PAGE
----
Sometimes the loser of the trilogy fares better than the winner in the long run. Riddick Bowe and Evander Holyfield engaged in arguably the best heavyweight trilogy of the 1990s. But although their final fight ended with a knockout victory for Bowe, he was finished five fights later. Holyfield, meanwhile, bounced back to beat Mike Tyson twice, regain the heavyweight title and keep fighting until 2011.
The outcome of some trilogies, however, is easy to predict. What with his half-assed training, latest legal hassle and the startling amount of punishment suffered, it's reasonable to assume that Alvarado was a beaten man before Rios' first punch was launched.
Going in, the only thread of hope for a competitive fight was how inept Rios looked during his disqualification win over Diego Chaves and 12-round drubbing at the hands of Manny Pacquiao. It's not unheard of for two shot fighters to stage a memorable slugfest, but Rios was well-conditioned and focused. The second he zeroed in on his helpless target, Alvarado's fate was sealed.
We won't really know for sure how much Rios has left until he's matched with an opponent with more to offer, but regardless of what the future holds, ripping apart Alvarado was the best thing to happen to him since the first time he stopped Mike, back in 2012.
That Rios and Alvarado have become friends during the course of their rivalry isn't surprising. They have a lot in common besides boxing. Both have been on the wrong side of the law and spent time incarcerated. Rios has been doing well of late, but Alvarado, a convicted felon, was arrested in January for having a gun during a traffic stop and could face serious time if found guilty.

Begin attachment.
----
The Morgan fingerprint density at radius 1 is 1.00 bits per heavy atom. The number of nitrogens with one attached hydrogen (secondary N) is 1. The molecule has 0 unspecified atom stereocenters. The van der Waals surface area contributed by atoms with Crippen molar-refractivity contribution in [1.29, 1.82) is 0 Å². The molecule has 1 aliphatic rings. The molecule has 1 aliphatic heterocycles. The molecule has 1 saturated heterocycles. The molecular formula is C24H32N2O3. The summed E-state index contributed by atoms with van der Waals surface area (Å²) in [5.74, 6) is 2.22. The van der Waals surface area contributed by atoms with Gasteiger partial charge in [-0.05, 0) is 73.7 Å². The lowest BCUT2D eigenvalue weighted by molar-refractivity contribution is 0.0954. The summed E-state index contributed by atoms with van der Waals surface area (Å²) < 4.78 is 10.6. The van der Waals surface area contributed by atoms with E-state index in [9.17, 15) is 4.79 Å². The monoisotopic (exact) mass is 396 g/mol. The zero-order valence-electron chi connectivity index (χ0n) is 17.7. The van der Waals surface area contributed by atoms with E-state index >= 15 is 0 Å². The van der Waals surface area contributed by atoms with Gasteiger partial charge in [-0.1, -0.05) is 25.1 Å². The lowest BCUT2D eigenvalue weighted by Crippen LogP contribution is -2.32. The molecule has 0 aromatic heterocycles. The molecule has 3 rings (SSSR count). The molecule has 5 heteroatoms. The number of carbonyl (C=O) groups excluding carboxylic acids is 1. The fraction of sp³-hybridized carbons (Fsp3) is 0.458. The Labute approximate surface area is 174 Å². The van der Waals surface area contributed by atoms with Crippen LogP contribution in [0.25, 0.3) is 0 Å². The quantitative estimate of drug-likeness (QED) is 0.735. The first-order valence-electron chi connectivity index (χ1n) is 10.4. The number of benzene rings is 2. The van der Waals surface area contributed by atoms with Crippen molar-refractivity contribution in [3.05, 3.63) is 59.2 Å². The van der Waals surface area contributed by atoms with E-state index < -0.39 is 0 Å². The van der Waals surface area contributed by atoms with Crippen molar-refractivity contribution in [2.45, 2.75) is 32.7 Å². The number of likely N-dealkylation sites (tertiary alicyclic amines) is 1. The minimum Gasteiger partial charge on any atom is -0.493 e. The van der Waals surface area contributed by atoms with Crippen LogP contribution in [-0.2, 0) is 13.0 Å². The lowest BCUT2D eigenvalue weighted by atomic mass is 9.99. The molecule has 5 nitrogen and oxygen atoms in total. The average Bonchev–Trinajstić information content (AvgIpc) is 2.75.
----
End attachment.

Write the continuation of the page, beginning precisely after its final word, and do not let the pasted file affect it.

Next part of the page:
"We are the same kind of people," Rios told Robert Morales of the Long Beach Press-Telegram. "We know what it takes to be where we are at. We both have our problems outside the ring, and we both have our problems inside the ring. We are both from the hood -- we both grew up like that. We understand 'real' and we recognize 'real.' And that's what we are -- real fighters."
And therein lies the problem. Besides their families, boxing is all Alvarado and Rios have going for them. It's their identity, their livelihood -- the very essence of their being. Without boxing, men like them can be lost, adrift in a world they can't control with their fists. Boxing temporarily saves them from a hardscrabble lifestyle and then destroys them. Not always, but far too often.
The more punches he takes the more Alvarado reminds me of Johnny Tapia toward the end of his career. Mike is bigger and younger of course, but as the scar tissue and tattoos multiply, so does the similarity.
Nonetheless, it is doubtful we've seen the last of Alvarado in the ring. His return could be delayed if he's convicted on the gun charge, but win or lose in court, the odds are that he'll fight again. He'll tell himself that he lost to Rios because he wasn't in shape, but I'm not convinced it would have made much difference.
When a fighter loses his mojo, it's like the elastic that holds your socks up: Once it's gone it's never comes back. That's what Hall of Fame trainer George Benton used to say, anyway.
There have been calls for Alvarado to retire, but as much as I wish he would, I won't join the chorus. I've had too many fighters -- some down on their luck and others suffering the consequences of their profession -- tell me that they would do it all again in a heartbeat, even knowing how it would all turn out in the end.
For better or for worse, "Mile High Mike" deserves the same opportunity. That might sound crazy to some, but as Joyce Carol Oates wrote, boxing is "sanity turned inside out, madness revealed as a higher and more pragmatic form of sanity."
Alvarado inhabits that world (maybe on both sides of the ropes) and that's why he'll fight on until nobody will pay him anymore. Another trilogy, however, is highly improbable.